Thanks Sanjay, I went and checked out one of the Avenger overhead models yesterday, but it turns out the grip head is permanently fixed to the top riser, so the stands can't be packed down neatly enough to fit anyway.

 

Do you ever use extension risers on top of combo stands to get things higher up? Are they stable enough to be safe?

I dont (or very rarely) use extension risers. They are used frequently though. I prefer to get a bigger stand. They torque the stand a lot more than the stand was designed to bear , especially in windy conditions or any kind of offset load.


  • 0

#11 Edward Lawrence Conley III

Edward Lawrence Conley III
  • Basic Members
  • PipPipPip
  • 128 posts
  • Other
  • Los Angeles CA

Posted 23 February 2015 - 05:39 PM

That's impossible, the collapsed length of the stand is the sum total of the receiver sections of each riser and the length of the legs. Shortening the risers isn't going to reduce that collapsed length in any way.

 

Doh!  Sorry about that- it was a couple Hi Hi roller stands we did it to. Different legs.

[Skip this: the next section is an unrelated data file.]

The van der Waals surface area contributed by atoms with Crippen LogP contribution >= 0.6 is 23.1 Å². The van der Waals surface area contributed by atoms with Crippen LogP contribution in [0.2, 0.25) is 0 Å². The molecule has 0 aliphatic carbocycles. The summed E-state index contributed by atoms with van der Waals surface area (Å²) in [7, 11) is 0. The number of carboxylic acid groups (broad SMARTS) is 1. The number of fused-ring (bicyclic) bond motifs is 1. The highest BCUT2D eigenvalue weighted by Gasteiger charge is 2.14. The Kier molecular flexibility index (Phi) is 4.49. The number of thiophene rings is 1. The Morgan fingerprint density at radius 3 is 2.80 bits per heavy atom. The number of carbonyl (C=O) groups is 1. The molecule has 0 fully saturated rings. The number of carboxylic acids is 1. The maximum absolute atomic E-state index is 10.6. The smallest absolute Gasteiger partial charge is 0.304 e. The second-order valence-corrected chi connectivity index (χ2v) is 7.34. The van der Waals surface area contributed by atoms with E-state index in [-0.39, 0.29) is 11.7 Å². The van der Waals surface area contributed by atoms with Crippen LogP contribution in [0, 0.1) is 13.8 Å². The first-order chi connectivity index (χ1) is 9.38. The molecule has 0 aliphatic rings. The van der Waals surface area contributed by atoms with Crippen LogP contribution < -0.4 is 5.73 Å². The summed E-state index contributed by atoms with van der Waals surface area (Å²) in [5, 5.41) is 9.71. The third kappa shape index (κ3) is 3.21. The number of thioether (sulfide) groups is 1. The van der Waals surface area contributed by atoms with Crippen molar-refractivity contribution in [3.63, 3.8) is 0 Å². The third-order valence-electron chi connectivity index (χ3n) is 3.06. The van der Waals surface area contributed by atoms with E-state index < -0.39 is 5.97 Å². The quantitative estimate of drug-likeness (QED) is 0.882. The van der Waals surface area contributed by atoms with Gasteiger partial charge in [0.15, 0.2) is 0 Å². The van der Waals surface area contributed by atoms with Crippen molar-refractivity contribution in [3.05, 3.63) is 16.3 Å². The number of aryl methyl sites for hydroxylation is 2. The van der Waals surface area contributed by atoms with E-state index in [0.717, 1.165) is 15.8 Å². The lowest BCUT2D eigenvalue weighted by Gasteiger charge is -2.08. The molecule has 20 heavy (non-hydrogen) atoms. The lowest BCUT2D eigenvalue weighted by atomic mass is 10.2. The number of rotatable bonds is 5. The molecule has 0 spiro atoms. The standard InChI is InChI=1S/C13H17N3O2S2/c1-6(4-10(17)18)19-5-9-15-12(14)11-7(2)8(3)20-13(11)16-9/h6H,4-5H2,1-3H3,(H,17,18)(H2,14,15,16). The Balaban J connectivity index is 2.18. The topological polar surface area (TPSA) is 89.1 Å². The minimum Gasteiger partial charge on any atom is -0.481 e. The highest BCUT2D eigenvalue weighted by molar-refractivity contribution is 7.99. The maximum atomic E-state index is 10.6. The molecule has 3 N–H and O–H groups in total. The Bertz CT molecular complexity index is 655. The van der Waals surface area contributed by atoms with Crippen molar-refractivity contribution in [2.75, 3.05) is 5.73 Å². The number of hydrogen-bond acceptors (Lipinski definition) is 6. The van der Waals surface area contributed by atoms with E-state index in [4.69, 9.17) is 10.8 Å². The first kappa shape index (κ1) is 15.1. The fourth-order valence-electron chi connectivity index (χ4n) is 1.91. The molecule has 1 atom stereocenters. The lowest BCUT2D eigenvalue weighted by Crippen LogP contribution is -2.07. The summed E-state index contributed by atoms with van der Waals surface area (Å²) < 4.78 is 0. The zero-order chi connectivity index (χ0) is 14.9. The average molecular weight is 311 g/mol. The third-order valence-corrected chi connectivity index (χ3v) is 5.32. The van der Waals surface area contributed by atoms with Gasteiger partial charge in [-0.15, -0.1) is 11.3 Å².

• 0

#12 Mark Kenfield

Mark Kenfield
  • Basic Members
  • PipPipPipPip
  • 712 posts
  • Cinematographer
  • Melbourne, Australia

Posted 23 April 2015 - 06:20 AM

As a little update to this thread, I ended up going with four of the Kupo 'Master High Cine Stands', their triple-riser combos. And in short? I'm delighted. Build quality is superb, much better than the Matthews and not far off the Avengers, and the design is fantastic, significantly more compact when folded up than any other triple-riser out there.

They also have a triple-function head which allows you to secure the 16mm/baby pin at 90 degrees in addition to straight up, this is super handy for certain rigging jobs, as you can mount your light in the junior receiver and then use the baby pin at 90 degrees to attach a flag or frame to the same stand - very efficient stuff.

I'm now a definite fan of the Kupo gear. They also make these brilliant quick setup c-stand bases which setup in seconds - they bring a smile to my face every time you open or close them. They'd easily save you several minutes over the course of a shooting day.
  • 0


Rig Wheels Passport

Tai Audio

Pro 8mm

Willys Widgets

Abel Cine

CineTape

Technodolly

Glidecam

rebotnix Technologies

Ritter Battery

Paralinx LLC

Zylight

The Slider

Visual Products

Broadcast Solutions Inc

Aerial Filmworks

CineLab

CineTape

Pro 8mm

rebotnix Technologies

Broadcast Solutions Inc

Tai Audio

Zylight

Willys Widgets

Visual Products

Technodolly

The Slider

Rig Wheels Passport

Aerial Filmworks

Abel Cine

CineLab

Paralinx LLC

Glidecam

Ritter Battery